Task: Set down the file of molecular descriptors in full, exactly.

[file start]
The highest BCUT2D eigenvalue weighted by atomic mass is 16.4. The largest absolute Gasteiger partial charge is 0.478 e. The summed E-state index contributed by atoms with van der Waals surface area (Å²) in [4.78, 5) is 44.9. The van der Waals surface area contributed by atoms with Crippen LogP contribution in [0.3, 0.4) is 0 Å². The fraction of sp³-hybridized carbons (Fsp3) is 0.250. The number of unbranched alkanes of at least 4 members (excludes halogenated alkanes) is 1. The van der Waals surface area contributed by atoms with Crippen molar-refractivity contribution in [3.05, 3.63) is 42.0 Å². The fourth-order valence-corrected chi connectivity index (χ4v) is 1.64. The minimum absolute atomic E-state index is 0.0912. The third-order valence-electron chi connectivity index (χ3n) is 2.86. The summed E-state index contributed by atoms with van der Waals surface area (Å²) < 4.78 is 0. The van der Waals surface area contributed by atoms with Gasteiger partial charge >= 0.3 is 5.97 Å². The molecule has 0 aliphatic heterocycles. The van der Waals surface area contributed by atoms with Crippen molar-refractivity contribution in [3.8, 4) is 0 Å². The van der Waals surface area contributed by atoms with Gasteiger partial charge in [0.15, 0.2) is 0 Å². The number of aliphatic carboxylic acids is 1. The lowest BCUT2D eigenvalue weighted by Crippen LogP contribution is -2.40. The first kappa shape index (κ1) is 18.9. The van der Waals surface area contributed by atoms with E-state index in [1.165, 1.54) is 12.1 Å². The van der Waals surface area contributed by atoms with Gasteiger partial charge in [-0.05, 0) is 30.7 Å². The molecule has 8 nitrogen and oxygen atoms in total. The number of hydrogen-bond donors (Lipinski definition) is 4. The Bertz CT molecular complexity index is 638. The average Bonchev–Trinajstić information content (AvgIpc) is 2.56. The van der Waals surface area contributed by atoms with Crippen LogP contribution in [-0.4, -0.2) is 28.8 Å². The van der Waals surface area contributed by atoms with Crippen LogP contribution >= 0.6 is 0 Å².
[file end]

The highest BCUT2D eigenvalue weighted by atomic mass is 16.4. The largest absolute Gasteiger partial charge is 0.478 e. The summed E-state index contributed by atoms with van der Waals surface area (Å²) in [4.78, 5) is 44.9. The van der Waals surface area contributed by atoms with Crippen LogP contribution in [0.3, 0.4) is 0 Å². The fraction of sp³-hybridized carbons (Fsp3) is 0.250. The number of unbranched alkanes of at least 4 members (excludes halogenated alkanes) is 1. The van der Waals surface area contributed by atoms with Crippen molar-refractivity contribution in [3.05, 3.63) is 42.0 Å². The fourth-order valence-corrected chi connectivity index (χ4v) is 1.64. The minimum absolute atomic E-state index is 0.0912. The third-order valence-electron chi connectivity index (χ3n) is 2.86. The summed E-state index contributed by atoms with van der Waals surface area (Å²) < 4.78 is 0. The van der Waals surface area contributed by atoms with Gasteiger partial charge >= 0.3 is 5.97 Å². The molecule has 0 aliphatic heterocycles. The van der Waals surface area contributed by atoms with Crippen molar-refractivity contribution in [3.8, 4) is 0 Å². The van der Waals surface area contributed by atoms with Gasteiger partial charge in [0.15, 0.2) is 0 Å². The number of aliphatic carboxylic acids is 1. The lowest BCUT2D eigenvalue weighted by Crippen LogP contribution is -2.40. The first kappa shape index (κ1) is 18.9. The van der Waals surface area contributed by atoms with E-state index in [1.165, 1.54) is 12.1 Å². The van der Waals surface area contributed by atoms with Gasteiger partial charge in [-0.05, 0) is 30.7 Å². The molecule has 8 nitrogen and oxygen atoms in total. The number of hydrogen-bond donors (Lipinski definition) is 4. The Bertz CT molecular complexity index is 638. The average Bonchev–Trinajstić information content (AvgIpc) is 2.56. The van der Waals surface area contributed by atoms with Crippen LogP contribution in [-0.4, -0.2) is 28.8 Å². The van der Waals surface area contributed by atoms with Crippen LogP contribution >= 0.6 is 0 Å².